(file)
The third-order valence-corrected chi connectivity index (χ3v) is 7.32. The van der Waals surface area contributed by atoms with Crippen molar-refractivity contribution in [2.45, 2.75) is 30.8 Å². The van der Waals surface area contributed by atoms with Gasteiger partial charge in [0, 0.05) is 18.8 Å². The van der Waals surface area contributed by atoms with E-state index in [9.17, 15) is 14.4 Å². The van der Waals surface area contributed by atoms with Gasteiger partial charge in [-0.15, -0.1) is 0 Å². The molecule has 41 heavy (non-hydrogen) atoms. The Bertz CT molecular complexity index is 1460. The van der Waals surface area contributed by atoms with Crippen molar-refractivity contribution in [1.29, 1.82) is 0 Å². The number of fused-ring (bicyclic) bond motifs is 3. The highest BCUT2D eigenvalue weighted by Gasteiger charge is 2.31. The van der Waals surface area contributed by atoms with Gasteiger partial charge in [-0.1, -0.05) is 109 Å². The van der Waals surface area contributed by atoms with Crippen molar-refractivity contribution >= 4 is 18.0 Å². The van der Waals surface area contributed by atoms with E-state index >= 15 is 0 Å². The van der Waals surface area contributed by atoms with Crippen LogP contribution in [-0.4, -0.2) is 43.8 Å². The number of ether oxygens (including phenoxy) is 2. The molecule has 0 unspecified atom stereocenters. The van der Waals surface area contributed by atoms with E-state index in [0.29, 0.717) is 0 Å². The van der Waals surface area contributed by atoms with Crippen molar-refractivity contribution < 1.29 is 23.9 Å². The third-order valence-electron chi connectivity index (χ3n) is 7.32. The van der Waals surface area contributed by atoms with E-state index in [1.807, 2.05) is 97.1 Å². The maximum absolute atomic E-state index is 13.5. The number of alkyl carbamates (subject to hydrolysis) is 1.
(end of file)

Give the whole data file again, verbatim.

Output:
The third-order valence-corrected chi connectivity index (χ3v) is 7.32. The van der Waals surface area contributed by atoms with Crippen molar-refractivity contribution in [2.45, 2.75) is 30.8 Å². The van der Waals surface area contributed by atoms with Gasteiger partial charge in [0, 0.05) is 18.8 Å². The van der Waals surface area contributed by atoms with E-state index in [9.17, 15) is 14.4 Å². The van der Waals surface area contributed by atoms with Gasteiger partial charge in [-0.15, -0.1) is 0 Å². The molecule has 41 heavy (non-hydrogen) atoms. The Bertz CT molecular complexity index is 1460. The van der Waals surface area contributed by atoms with Crippen molar-refractivity contribution in [1.29, 1.82) is 0 Å². The number of fused-ring (bicyclic) bond motifs is 3. The highest BCUT2D eigenvalue weighted by Gasteiger charge is 2.31. The van der Waals surface area contributed by atoms with Gasteiger partial charge in [-0.1, -0.05) is 109 Å². The van der Waals surface area contributed by atoms with Crippen molar-refractivity contribution >= 4 is 18.0 Å². The van der Waals surface area contributed by atoms with E-state index >= 15 is 0 Å². The van der Waals surface area contributed by atoms with Crippen LogP contribution in [-0.4, -0.2) is 43.8 Å². The number of ether oxygens (including phenoxy) is 2. The molecule has 0 unspecified atom stereocenters. The van der Waals surface area contributed by atoms with E-state index in [0.29, 0.717) is 0 Å². The van der Waals surface area contributed by atoms with Crippen molar-refractivity contribution < 1.29 is 23.9 Å². The third-order valence-electron chi connectivity index (χ3n) is 7.32. The van der Waals surface area contributed by atoms with E-state index in [1.807, 2.05) is 97.1 Å². The maximum absolute atomic E-state index is 13.5. The number of alkyl carbamates (subject to hydrolysis) is 1.